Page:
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Coexisting presentation of two rare genetic variants of autosomal dominant polycystic kidney disease and Alport syndrome
  1. João Venda1,
  2. Andreia Henriques1,
  3. Rita Leal1,2 and
  4. Rui Alves1,2
  1. 1 Department of Nephrology, Coimbra Hospital and University Centre, Coimbra, Portugal
  2. 2 University of Coimbra, Coimbra, Portugal
  1. Correspondence to Dr João Venda; joaoporteladavenda{at}


Alport syndrome and autosomal dominant polycystic kidney disease are monogenic causes of chronic kidney disease and end-stage kidney failure. We present a case of a man in his 60s with progressive chronic kidney disease, bilateral sensorineural hearing loss and multiple renal cysts. Genetic analysis revealed a heterozygous variant in COL4A3 (linked to Alport syndrome) and in the GANAB gene (associated with a milder form of autosomal dominant polycystic kidney disease). Although each variant confers a mild risk of developing end-stage kidney disease, the patient presented a pronounced and accelerated progression of chronic kidney disease, which goes beyond what would be predicted by adding up their individual effects. This suggests a potential synergic effect of both variants, which warrants further investigation.

  • Renal medicine
  • Chronic renal failure
  • Genetics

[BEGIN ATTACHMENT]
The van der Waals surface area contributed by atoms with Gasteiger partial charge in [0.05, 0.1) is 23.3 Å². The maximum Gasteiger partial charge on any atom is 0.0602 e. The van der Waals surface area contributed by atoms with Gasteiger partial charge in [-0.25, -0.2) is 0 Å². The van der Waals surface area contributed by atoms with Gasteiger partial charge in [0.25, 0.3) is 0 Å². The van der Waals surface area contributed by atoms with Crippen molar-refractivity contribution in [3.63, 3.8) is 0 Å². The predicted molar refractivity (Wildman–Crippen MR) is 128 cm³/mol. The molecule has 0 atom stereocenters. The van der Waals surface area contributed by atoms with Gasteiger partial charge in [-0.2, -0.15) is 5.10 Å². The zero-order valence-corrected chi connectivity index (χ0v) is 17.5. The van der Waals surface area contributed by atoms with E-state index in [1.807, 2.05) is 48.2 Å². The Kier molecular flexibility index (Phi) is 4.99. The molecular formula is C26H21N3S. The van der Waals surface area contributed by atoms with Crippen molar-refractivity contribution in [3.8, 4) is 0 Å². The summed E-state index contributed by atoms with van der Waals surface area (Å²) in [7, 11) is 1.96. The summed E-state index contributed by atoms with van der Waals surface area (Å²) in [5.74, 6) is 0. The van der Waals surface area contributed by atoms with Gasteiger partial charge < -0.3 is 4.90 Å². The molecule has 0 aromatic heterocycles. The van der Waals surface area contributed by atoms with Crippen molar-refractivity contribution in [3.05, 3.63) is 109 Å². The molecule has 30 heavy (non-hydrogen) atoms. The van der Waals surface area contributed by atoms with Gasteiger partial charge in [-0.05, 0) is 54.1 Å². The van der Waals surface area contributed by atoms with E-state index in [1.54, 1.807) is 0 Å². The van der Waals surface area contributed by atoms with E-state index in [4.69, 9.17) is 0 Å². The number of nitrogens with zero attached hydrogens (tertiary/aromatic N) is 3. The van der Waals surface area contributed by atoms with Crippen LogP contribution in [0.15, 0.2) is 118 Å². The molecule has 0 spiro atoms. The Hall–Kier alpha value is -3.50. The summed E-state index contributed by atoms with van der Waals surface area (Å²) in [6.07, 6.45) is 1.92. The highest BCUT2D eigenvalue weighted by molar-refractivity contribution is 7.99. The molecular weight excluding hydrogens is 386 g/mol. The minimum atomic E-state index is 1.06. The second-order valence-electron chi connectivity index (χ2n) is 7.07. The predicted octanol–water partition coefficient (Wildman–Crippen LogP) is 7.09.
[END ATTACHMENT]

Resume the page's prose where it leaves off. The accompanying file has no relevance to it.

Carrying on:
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  • Contributors The following authors were responsible for drafting of the text, sourcing and editing of clinical images, investigation results, drawing original diagrams and algorithms, and critical revision for important intellectual content: JV and RL were involved in conception of the manuscript. JV and AH wrote the first draft and acquired patient consent. RL and RA critically revised the manuscript. The following authors gave final approval of the manuscript: JV, AH, RL and RA have reviewed the final version of the case report and approved it.

  • Funding The authors have not declared a specific grant for this research from any funding agency in the public, commercial or not-for-profit sectors.

  • Case reports provide a valuable learning resource for the scientific community and can indicate areas of interest for future research. They should not be used in isolation to guide treatment choices or public health policy.

  • Competing interests None declared.

  • Provenance and peer review Not commissioned; externally peer reviewed.